Click here to read coverage of the Penske case.

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  • localnet

    Wow, what a scam these outfits are running. Unbelievable.

  • Craig Vecellio

    *were* running. Thankfully, they got caught.

  • Bigwheel

    This is nothing new its all over the U.S. and has been for years so why is this case special

  • MillionsofMiles

    It’s “special” as you call it because if this decision by the California Supreme Court stands (US Supreme s refuse to hear appeal), marks the beginning of the end of lease-purchase scams in the trucking industry.

  • guest

    The “drivers” are all illegal aliens so these companies do whatever they want to them…they are used to $8 per day……so they really are happy being treated like Dirt….they are used to it. lol

  • guest

    My name Pepe…me haul container….for Low Wage…

  • guest

    all illegal alien labor…..just a joke……lol

  • MrNA

    Just the tip of the iceberg. And thank some white boy Bubba drivers for paving the way. Ya’ll just as guilty for taking it in the ass from your Boss Man.

  • JJMcClure

    so what was the penalty?

  • Jack Simon

    I would be interested to see what your evidence is for saying that the drivers were “all illegal aliens”.
    I think you are full of something other than facts.

  • simon jackass

    You’re an idiot it’s southern cali. Go figure

  • Gabby

    This Shit happens more then anybody knows I myself had 5 different job offers with 5 different trucking company here in California one after the other make me this offer.
    I was so suppressed every time they told me they were 1099 me ?
    I’m not an Illegal alien I’m most definitely not a rookie driver or a fool to fall for this bull shit but there is a way to play it to your at advantage and get paid while doing it..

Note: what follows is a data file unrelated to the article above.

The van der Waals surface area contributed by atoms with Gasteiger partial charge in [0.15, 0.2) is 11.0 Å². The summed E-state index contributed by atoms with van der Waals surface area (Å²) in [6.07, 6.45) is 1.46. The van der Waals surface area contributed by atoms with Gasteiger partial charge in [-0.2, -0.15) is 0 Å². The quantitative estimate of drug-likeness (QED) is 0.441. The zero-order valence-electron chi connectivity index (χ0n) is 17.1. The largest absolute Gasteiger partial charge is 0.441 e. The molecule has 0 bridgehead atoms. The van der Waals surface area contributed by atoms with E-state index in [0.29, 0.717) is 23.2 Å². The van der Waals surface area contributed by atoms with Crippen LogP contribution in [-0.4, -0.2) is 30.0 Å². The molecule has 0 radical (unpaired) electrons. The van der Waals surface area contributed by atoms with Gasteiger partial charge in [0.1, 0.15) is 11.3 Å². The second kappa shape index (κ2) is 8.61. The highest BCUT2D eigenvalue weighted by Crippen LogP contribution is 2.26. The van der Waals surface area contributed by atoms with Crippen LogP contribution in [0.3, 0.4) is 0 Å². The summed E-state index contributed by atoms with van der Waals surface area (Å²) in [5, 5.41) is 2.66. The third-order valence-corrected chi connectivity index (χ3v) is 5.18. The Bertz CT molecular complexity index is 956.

Trucking company’s do this to make more money on there end.
    Mean while your stuck paying everything at the end of the year when they hand you a 1099 and not a
    10W40 like they should legally be doing. You can do this.
    when they say there 1099 you can say ? So your paying me Cash Right ? If they say no
    Then you up your starting pay By 15 % or more cause that’s what it going to coast you at the end of the year in taxes.
    If they say ok to cash hell yes But don’t give them your S/S number and make sure to put money away for Uncle Sam.
    I don’t get cash I get a check I ‘am 1099 by Choice but I make 46 cents a mile this was my counter to my Employer when he said he was going to be 1099 me.
    I make between 2,500 to 2,950 biweekly I run loose leaf I drive a 2013 Pete I know it sounds like bull shit do the math I average 640 miles a day about 6,500 miles every two weeks
    I Don’t pay for fuel repairs or anything but my food and drinks when I have time lol….. I’m a company Driver with out Benefits oh well my wife works for a big Dept. store with full medical.
    My advice for Drivers who are not asking for more pay to be 1099 is
    file a form 1091… I think that’s the number ? but do it at the same time you file your 1099 taxes that 1091 is what will make them look at your employer and determine weather you are or not a Independent Contractor.
    If you don’t own that truck your not O/Op this forces him to pay his part of the taxes for that year or even yrs. depends on how long he has been doing this to you. saves you lots of money weather or not you paid the IRS already.

    But don’t plan on having a job when you go back !
    Here’s The bright side is if he fires you..
    If you want you can legally sue for unlawful termination of an employee and it don’t matter if your an illegal alien or not.

  • Scaredycat

    Because the courts are just now listening. It all had to start somewhere now hopefully other states will follow suit. strives to maintain an open forum for reader opinions. Click here to read our comment policy.